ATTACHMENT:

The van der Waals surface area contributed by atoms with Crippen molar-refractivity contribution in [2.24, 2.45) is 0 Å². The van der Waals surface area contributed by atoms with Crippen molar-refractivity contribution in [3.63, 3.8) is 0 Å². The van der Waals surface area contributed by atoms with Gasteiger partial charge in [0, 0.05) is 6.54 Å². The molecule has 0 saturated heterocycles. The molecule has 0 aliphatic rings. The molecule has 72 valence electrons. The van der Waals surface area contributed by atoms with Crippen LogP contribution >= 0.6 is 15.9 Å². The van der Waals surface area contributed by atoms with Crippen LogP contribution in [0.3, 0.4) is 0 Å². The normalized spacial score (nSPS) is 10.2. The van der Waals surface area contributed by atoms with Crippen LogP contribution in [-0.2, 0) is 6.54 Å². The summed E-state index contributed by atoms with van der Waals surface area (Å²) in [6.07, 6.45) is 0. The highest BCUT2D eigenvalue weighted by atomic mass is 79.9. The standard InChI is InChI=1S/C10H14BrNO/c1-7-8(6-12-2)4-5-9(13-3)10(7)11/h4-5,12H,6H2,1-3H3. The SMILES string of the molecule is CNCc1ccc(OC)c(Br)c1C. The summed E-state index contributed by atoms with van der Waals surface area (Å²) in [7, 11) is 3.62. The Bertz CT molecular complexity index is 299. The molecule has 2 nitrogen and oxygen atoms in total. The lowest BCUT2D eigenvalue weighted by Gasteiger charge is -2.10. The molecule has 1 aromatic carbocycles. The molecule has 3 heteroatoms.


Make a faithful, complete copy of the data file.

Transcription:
The van der Waals surface area contributed by atoms with Crippen molar-refractivity contribution in [2.24, 2.45) is 0 Å². The van der Waals surface area contributed by atoms with Crippen molar-refractivity contribution in [3.63, 3.8) is 0 Å². The van der Waals surface area contributed by atoms with Gasteiger partial charge in [0, 0.05) is 6.54 Å². The molecule has 0 saturated heterocycles. The molecule has 0 aliphatic rings. The molecule has 72 valence electrons. The van der Waals surface area contributed by atoms with Crippen LogP contribution >= 0.6 is 15.9 Å². The van der Waals surface area contributed by atoms with Crippen LogP contribution in [0.3, 0.4) is 0 Å². The normalized spacial score (nSPS) is 10.2. The van der Waals surface area contributed by atoms with Crippen LogP contribution in [-0.2, 0) is 6.54 Å². The summed E-state index contributed by atoms with van der Waals surface area (Å²) in [6.07, 6.45) is 0. The highest BCUT2D eigenvalue weighted by atomic mass is 79.9. The standard InChI is InChI=1S/C10H14BrNO/c1-7-8(6-12-2)4-5-9(13-3)10(7)11/h4-5,12H,6H2,1-3H3. The SMILES string of the molecule is CNCc1ccc(OC)c(Br)c1C. The summed E-state index contributed by atoms with van der Waals surface area (Å²) in [7, 11) is 3.62. The Bertz CT molecular complexity index is 299. The molecule has 2 nitrogen and oxygen atoms in total. The lowest BCUT2D eigenvalue weighted by Gasteiger charge is -2.10. The molecule has 1 aromatic carbocycles. The molecule has 3 heteroatoms.